MANTRA was a studio and live project before Red Painted Red active 1997-2001. There were two releases 'Painted Red' and 'Every Defect'. If you are so inclined both of the albums can be downloaded free here.
'First things first: this has to be one of the ten best albums of the 1990s. I don't make such claims casually - rest assured that this record is unique enough to qualify.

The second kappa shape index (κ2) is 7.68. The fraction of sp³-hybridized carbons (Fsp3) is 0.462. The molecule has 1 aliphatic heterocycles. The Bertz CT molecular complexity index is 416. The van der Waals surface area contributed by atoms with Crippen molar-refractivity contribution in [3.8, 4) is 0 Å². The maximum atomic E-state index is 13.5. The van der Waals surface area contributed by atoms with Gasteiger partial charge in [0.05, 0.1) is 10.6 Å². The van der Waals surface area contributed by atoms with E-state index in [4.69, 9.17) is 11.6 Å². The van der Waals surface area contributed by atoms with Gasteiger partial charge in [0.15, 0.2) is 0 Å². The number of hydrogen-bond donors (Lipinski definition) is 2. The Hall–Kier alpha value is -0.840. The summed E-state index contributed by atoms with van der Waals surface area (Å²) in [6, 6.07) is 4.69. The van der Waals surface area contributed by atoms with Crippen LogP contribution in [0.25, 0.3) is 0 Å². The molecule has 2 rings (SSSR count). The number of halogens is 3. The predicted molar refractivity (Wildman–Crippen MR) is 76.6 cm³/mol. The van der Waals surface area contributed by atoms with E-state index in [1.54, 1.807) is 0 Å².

One with unusual influences on display - on their PAINTED RED debut it was possible to discern the shoegazing guitar sound, some Kate Bush (piano usage, unusual turns of phrase), some Kristin Hersh (emotional intensity), Cranes' way of combining dissonance and ethereality, Miranda Sex Garden's ability to do the same whilst integrating strings. With this album Mantra created their own sound - the above influences are far less relevant. All the songs here are piano-based - and the piano lines are peculiarly elegant and eloquent throughout. Guitars, as before, are used as orchestration, often adding an undercurrent of industrial dissonance. Almost all the songs are slow-paced. Chamber-ensemble like string charts crop up frequently. The most startling thing about the album, instrumentally speaking, is its prominent use of double-reeds (i.e oboe, english horn). They're not particularly used to prettify the music or act a exotic saxophone substitutes, they sound (certainly on "Our Disease" and "Catcher") like credible rock instruments. Yvonne Neve's vocals are quite remarkable - while she does slightly resemble PJ Harvey (upper register) and Katy Carr or Siouxsie Sioux (lower register), she's more controlled, more precise, than any of them. The lyrics are exceptional. Someone described the album as a lengthy diatribe against a partner, but while a turbulent relationship is certainly being described, there's far more to these songs than that. The lyrics don't always make literal sense, but they're full of arresting images: consider firstly the unusual sexual innuendo throughout "Rage" (the only hard rock song on the album, with appropriately carnal vocals), and the alter-ego or inner-demon "playing at lives with cars...drinking the tar in my lungs" in "Catcher" (in which the oboeist provides the most memorable instrumental hook on the album). Is the album about a couple dying of AIDS? A wild thought, but "disease" imagery is everywhere - not only that exceptionally haunting song "Our Disease", but just as prominently in the exquisite "The Making Of Me" and the more menacing spoken piece "Coma": in both she seems to be anticipating imminent death from the disease she shares with her partner. In individual songs, and throughout the album, she's alternately angry and despairing, dominant ("when I want you I expect to have you...when I ask I expect you to answer yes") and tender (the whole song "Lovers"), indomitable and sexually lethal ("let me anesthetize you with my poison"; whole songs like "I Feel Free" and the gorgeous "Frail" which is lyrically anything but frail) and then desperately vulnerable (especially the sweetly soulful "Hymn"). You feel for her and fear for her - Mantra have never released another album: you have to ask ..Yvonne, are you alright? are you even still with us?' But maybe she wouldn't appreciate the attention - the second title song ("..Of' Every Defect"), the only one to feature a danceable beat and sequenced synthesizers, could be read as a warning to fans to keep their distance. I guess I haven't conveyed the uniqueness of the album, but there's only so much words can say. In conclusion, we the fans are keeping our distance, but still waiting - for more news of the band and the singer, and even (we hardly dare hope) another album that's ALMOST as moving, disturbing and profoundly beautiful as this one.' (COCA-EBOLA)